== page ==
Farm Ireland

Monday 11 December 2017

The answers still lie in the soil. But are we asking the correct questions to boost crop yields?

John Shirley

'The answer lies in the soil' was once a common refrain in Irish farming. Prior to the widespread use of fertiliser and drainage, land quality and depth of soil were paramount in farmers' thinking.

Some land was known as good bullock fattening land. Other ground was deemed to be only capable of fattening heifers. Some land was deemed tillable, while on other soils farmers wouldn't let a plough in the gate.

Early Irish agricultural research also prioritised soils. One of the first tasks of the newly formed Agricultural Institute more than 50 years ago was to embark on the detailed county-by-county National Soil Survey of Ireland.

This detailed analysis was suspended around 1980, when about half of the counties were completed. The science of soil was downgraded as more attention was placed on crops and the animals which were above the ground. There was almost an assumption that all soils could be made equal by fertilisers and drainage.

Many would say that the balance moved too far away from the soil.

Now the pendulum has very definitely swung back to watching what's happening in our soils. Farmers must now carry out routine soil testing and we have to account to big brother for every shake of fertiliser or dung that is applied on our fields.

There was also a renewed interest in field drainage this year as farmers sought to address the field problems encountered during the deluges of 2007-2009.

At research level, Teagasc has set out to complete the abandoned National Soil Survey. Also, the Teagasc crop research centre at Oakpark in Carlow has joined with Johnstown Castle in Wexford under the programme banner of Crops, Environment and Land Use.

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Dr Noel Culliton, the head of this programme, denied that this was a shotgun marriage of convenience to accommodate Teagasc cutbacks.

"There is a logic to the coupling of soils, crops and the environment. Soil and soil nutrients have become a huge issue in the light of environment legislation, most of which is coming at us from Brussels. When negotiating with EU officials on environmental issues for Irish farmers, we must have scientific facts to back our stance," said Noel.

"Even if there wasn't legislation, it makes sense to get the most efficient use of fertilisers and other soil inputs.

"In Johnstown Castle, we now have scientists working on hydrology (soil drainage) and on pedology (soil compaction). We have set out to complete the National Soil Survey. This time we will use satellite imagery supported by field visits to carry out the task."

Also at Johnstown Castle, they are working on a soil test that will predict nitrogen availability, thus indicating what sort of season-long top-up is needed. Dr Culliton believes this would give a huge boost to fertiliser efficiency.


Over the past decade, Irish farmers have reduced nitrogen use by almost 20pc, but phosphate usage is down by a whopping 40pc. In Northern Ireland in 2008, nitrogen usage of 82kg/ha was the lowest since 1975.

This suggests that fertiliser is being used more efficiently, which is smart. But there are also signs that farmers have gone too far in cutting down on phosphates and that crop and silage yields are being hit.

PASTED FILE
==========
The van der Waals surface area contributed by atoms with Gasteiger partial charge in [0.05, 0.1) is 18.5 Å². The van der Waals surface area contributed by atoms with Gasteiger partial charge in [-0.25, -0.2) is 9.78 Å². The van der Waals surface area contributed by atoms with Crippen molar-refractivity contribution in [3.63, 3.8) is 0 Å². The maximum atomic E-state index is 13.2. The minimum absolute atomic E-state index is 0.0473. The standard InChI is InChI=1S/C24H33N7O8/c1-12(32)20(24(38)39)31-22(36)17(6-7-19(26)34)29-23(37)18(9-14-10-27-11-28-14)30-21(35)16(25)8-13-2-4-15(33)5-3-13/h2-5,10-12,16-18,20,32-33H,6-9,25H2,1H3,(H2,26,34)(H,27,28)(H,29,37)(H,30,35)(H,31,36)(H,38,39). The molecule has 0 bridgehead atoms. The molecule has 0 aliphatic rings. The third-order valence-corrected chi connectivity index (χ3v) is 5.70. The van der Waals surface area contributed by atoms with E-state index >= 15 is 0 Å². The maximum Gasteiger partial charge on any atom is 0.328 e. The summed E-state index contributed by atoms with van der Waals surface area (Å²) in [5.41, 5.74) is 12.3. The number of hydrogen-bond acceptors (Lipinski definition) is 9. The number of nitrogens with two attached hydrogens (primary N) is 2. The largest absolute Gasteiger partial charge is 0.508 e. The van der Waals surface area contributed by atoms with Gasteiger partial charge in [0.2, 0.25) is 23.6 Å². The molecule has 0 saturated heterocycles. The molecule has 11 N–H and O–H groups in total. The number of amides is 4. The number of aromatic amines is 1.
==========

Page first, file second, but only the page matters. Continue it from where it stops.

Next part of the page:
"Phosphate is like oil, supply is running out. Soil samples over the past four years indicate that phosphate deficiency (Index 1) is on the increase. We should aim to keep our P level at Index 3. It's a good long-term investment," said Dr Culliton.

Six years ago, when controversy over the Nitrates Directive raged, Teagasc was caught with insufficient data on the problem and a restrictive regime was imposed on Ireland. In the interim there has been more research and measurement. Both have brought concessions in the Nitrates Directive, with some easing on phosphate application thrown in as well. Teagasc science also helped to get changes in nitrogen usage in malting barley.

The EU, being itself, continues to poke its nose into the minutiae of our soils, fertiliser and crops. Coming down the tracks, we have the soil organic nitrogen issue, we have the 'greening' element of the single farm payment, plus we have the issue of nitrous oxide emissions.

As a greenhouse gas, methane is regarded as 20 times more harmful than carbon dioxide, but nitrous oxide is deemed to be 320 times more damaging. The early research on nitrous oxide emissions suggests that they are higher from damp heavy soils and that CAN is more vulnerable than urea.

Dr Culliton is well aware that Teagasc must collect the facts to counter potentially damaging edicts from Europe, but he also sees the bigger agricultural challenge of feeding the burgeoning world population.

His research colleague John Spink reckons that crop yields on farms have reached a plateau despite the continued advances from plant breeders. He said that this was happening in other countries as well.

"Is this because soils are not properly managed? Is it plant nutrition? Or husbandry? Or a combination of all of these?" Mr Spink asked.

He added that, in theory, wheat is capable of yielding up to 25t/ha and oilseed rape 9t/ha -- over twice the levels our best farmers are achieving.

So, as we approach 2012, I would argue that the answer is still in the soil. But are we asking the right questions?

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